I certainly think so. I have read many of Keith's books. He was doing his scientific analysis of riding technology well before anyone else was doing it. The thing that most impresses me about CSS is every single coach that works for them can not only just tell you "how" to do something. They can tell you the science behind it as well in as much detail as you can absorb. While knowing the science won't make you any faster through the hairpin it helps you understand the mistakes you have made and how to correct them in the future. With that full understanding the self growth is possible rather than trying to blame cold tires or other factors for a crash you simply can't explain.

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Thus Far I have only attended CSS out at SoW, but the one school that I really have my eye on attending that isn't CSS is Colin Edwards Texas Tornado Boot Camp, I would imagine the curriculum there is very very different from CSS as its entirely on dirt bikes and dirt tracks. Of course I also want to attend it between the 2 American MotoGP rounds when all the MotoGP riders are there guest instructing ...

 

 

Tyler

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I think the list of national and world titles trained is up to 54 now (it's on the website).

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While watching my son at Code Race from the "balcony" at Willow Springs I noticed Keith standing at the fence watching intensely as the students were racing. It was cold and windy that day. I walked up and casualy asked how long he has been doing this. His answer was 34 years. I said, and your still here watching... He smiled big and said, no one else will give me a job, joking obviously. I laughed and I thought, this man has been doing this for 34 years, he has a great staff and does not need to be here yet here he is.. That seals my loyalty.

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All said and done, i am quite curious how Italy and Spain train their kids.

knee down on pocket bikes bike by the age of three.....

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I don't think its so much the training as it is the "infrastructure" motorcycle racing is a national pastime in Spain, when a Spanish rider wins it's front page news, its a big deal. Here in America, your LUCKY if there's 5 words about it in the news crawl on ESPN, unless someone dies and then it gets some gruesome highlight reel time. Marquez, Lorenzo, Pedrosa are one in a million talents, and the only way to find the one in a million talented kid is to put a million kids on bikes and see who filters to the top, figuratively speaking of course. Its the same reason the same few countries dominate Olympic gymnastics, they have the infrastructure to find and cultivate the few really talented kids.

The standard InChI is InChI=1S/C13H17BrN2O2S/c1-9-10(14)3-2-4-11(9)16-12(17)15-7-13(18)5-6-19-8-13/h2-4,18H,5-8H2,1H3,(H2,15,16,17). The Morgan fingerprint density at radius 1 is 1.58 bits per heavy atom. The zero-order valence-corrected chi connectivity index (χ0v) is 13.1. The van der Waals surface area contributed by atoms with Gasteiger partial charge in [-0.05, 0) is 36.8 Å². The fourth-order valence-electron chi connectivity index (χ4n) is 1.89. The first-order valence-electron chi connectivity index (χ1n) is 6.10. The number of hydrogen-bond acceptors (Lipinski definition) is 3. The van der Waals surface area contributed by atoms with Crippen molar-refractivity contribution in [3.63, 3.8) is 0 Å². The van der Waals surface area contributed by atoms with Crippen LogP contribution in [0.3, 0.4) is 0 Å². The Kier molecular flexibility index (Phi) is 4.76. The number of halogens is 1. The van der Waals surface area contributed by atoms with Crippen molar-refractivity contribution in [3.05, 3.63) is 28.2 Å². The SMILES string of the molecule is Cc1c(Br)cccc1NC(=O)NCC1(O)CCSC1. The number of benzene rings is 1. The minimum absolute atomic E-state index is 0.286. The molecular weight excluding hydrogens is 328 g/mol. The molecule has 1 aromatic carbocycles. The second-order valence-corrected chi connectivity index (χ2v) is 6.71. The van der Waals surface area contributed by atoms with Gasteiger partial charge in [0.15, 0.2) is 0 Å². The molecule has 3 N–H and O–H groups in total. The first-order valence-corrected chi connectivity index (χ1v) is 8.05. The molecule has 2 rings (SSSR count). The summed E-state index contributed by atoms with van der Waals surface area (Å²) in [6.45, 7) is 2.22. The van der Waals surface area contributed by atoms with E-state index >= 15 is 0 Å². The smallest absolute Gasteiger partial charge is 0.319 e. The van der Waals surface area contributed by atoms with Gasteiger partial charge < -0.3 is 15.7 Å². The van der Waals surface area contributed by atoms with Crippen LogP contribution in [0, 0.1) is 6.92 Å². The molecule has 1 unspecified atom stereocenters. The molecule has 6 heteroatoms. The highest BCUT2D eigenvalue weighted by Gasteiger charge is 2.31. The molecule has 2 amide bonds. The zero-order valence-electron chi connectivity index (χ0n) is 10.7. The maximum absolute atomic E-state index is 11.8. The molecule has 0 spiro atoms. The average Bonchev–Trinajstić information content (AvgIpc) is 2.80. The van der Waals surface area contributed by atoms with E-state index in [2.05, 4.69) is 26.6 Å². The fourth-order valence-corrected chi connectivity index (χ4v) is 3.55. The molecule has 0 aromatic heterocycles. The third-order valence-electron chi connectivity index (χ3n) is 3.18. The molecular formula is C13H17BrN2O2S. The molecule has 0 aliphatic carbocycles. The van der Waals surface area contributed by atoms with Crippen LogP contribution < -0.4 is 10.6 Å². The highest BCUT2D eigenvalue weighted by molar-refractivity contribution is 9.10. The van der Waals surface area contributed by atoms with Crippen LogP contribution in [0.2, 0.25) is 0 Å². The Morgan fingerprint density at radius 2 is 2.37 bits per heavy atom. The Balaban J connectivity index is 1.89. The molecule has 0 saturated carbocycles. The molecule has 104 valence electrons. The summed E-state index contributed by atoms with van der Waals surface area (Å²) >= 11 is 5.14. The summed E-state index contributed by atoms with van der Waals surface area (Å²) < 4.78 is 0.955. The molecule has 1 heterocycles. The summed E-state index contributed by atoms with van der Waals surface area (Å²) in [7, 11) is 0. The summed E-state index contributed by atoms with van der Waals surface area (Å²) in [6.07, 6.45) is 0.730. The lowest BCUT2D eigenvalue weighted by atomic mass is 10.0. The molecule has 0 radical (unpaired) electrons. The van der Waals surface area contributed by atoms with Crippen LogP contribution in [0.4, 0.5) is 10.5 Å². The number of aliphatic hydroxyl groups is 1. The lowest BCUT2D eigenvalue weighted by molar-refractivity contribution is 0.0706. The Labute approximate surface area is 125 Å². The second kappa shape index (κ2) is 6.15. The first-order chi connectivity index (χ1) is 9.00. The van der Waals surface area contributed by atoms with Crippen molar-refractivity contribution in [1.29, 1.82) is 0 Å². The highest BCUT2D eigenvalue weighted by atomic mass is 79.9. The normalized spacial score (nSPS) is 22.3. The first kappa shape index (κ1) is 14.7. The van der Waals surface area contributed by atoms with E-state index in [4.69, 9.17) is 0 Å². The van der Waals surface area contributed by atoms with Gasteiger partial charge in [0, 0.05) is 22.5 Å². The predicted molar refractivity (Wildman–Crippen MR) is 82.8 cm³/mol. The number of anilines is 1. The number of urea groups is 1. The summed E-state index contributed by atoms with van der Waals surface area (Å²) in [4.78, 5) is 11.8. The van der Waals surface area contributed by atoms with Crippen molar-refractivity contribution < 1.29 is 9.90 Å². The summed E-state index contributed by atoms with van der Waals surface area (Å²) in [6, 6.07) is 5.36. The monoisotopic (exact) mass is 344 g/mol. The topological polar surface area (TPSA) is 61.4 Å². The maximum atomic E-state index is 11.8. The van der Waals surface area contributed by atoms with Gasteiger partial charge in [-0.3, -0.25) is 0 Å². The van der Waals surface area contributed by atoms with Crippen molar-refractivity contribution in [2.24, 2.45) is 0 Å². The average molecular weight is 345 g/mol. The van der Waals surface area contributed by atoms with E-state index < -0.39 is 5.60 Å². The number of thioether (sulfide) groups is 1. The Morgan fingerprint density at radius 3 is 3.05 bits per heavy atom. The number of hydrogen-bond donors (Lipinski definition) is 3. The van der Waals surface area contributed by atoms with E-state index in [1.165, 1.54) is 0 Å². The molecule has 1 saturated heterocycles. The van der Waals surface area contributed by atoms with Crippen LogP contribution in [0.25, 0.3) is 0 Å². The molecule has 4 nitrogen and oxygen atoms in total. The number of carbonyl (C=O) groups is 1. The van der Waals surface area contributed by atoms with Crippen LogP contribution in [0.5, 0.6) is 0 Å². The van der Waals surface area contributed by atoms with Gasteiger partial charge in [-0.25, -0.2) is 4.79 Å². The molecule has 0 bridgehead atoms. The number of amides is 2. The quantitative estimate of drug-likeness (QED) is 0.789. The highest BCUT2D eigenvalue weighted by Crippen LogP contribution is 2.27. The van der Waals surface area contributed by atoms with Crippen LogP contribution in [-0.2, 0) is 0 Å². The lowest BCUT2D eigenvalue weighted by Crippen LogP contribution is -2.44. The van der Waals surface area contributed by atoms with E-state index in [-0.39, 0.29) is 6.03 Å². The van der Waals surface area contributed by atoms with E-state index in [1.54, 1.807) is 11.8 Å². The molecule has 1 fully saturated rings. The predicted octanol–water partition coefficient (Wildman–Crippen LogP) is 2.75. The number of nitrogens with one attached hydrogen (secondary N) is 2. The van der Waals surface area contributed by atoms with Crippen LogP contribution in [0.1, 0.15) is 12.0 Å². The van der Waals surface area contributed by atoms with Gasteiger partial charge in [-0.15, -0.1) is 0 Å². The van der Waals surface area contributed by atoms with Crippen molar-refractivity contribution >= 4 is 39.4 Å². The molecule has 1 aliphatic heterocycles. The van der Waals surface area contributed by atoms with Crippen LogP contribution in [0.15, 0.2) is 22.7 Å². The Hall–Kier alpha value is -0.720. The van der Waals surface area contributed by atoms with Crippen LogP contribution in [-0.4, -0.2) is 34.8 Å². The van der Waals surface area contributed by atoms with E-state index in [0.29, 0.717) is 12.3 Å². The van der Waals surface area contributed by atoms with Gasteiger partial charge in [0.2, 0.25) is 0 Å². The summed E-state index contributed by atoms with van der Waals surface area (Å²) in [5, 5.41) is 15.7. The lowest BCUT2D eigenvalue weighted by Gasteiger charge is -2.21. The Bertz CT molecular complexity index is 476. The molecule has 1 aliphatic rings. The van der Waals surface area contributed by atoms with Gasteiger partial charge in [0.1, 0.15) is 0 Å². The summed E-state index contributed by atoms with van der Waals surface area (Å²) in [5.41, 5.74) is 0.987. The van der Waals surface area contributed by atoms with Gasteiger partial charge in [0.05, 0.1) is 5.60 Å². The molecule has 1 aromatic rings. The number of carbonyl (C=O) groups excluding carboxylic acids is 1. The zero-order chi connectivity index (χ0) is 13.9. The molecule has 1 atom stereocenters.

Just my crazy opinion of course, not intended to be a factual statement and all that

 

Tyler

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Spain & Italy

 

Yep Spain and Italy just have a lot more opportunities for young riders. I know that here in Australia it's pretty much the opposite, not easy for young racers to have good opportunities in the global scene. Even if you win the national championship you could move the Europe and everyone would be thinking "huh, who is this guy?" And other silly things, rules limiting what young racers can do, stopping them from progressing, all the usual politicking. At least that is how it seems, I'm not super involved and don't follow the local/national race scene actually.

 

I think equipment parity is another important thing. I'm not 100% sure on this, but aren't all the European race series designed and setup to be an actual feeder to various world championship series? Meaning that the bikes they ride are bringing them on more of a natural progression, rather than eventually racing in World Supersport for example and finding that the bikes are so vastly different to anything that they've ridden before?

 

 

Other Schools

 

I've done a few other schools/training as well. All before I did CSS, now I would not do anything else! The exception for me is that I also want to go to Colin Edwards Bootcamp one day, but that is just as much for the experience as anything else. The other exception would be a dirt/offroad school because there are some things you just don't learn on street bikes... like how to ride over logs nearly as tall as your bike. :P

 

The very first course I did was a half price deal that came with my bike purchase (the morning was spent in a big lot doing drills and was free, you just had to pay for the afternoon if wanted to get on the road course). It was a roadcraft course held at a closed road driver training facility. As a new rider with a new bike it was good to go through some basic drills (steering, braking etc.) just to become familiar with the bike in a controlled environment. I went back just for one morning when I bought another bike, and that time a few things started to stand out to me. One was that they made everyone brake with 4 fingers on the lever. No correspondence entered into, probably wouldn't have mattered if you could do a 100m rolling endo with 1 finger. But that type of course is fairly basic anyway. My recommendation for a new rider now would be to forget about those types of courses - if you qualify to ride there, you can ride at CSS.

 

The other one was with Bernie Hatton at Top Rider. I had heard really good things from others on an Aussie motorcycling forum I visit. I also wanted to go just for the sake of riding the track. It's a private course that I believe was built/owned by the CEO of Coca Cola Australia, it has everything you can imagine - uphill, downhill, off-camber, positive camber, about 22 corners or so and a big fast straight. The main thing I took away from that day was some needed improvements on my braking, keeping my vision up and getting the feel for nice progressive braking. I'm sure I could have got more out of the day, but my mistake was that I rode to the location, doing 900km (560 miles) the previous day... after I had just installed rearsets on my bike. :wacko: Lesson learnt - make sure you're fresh and well rested for any kind of training!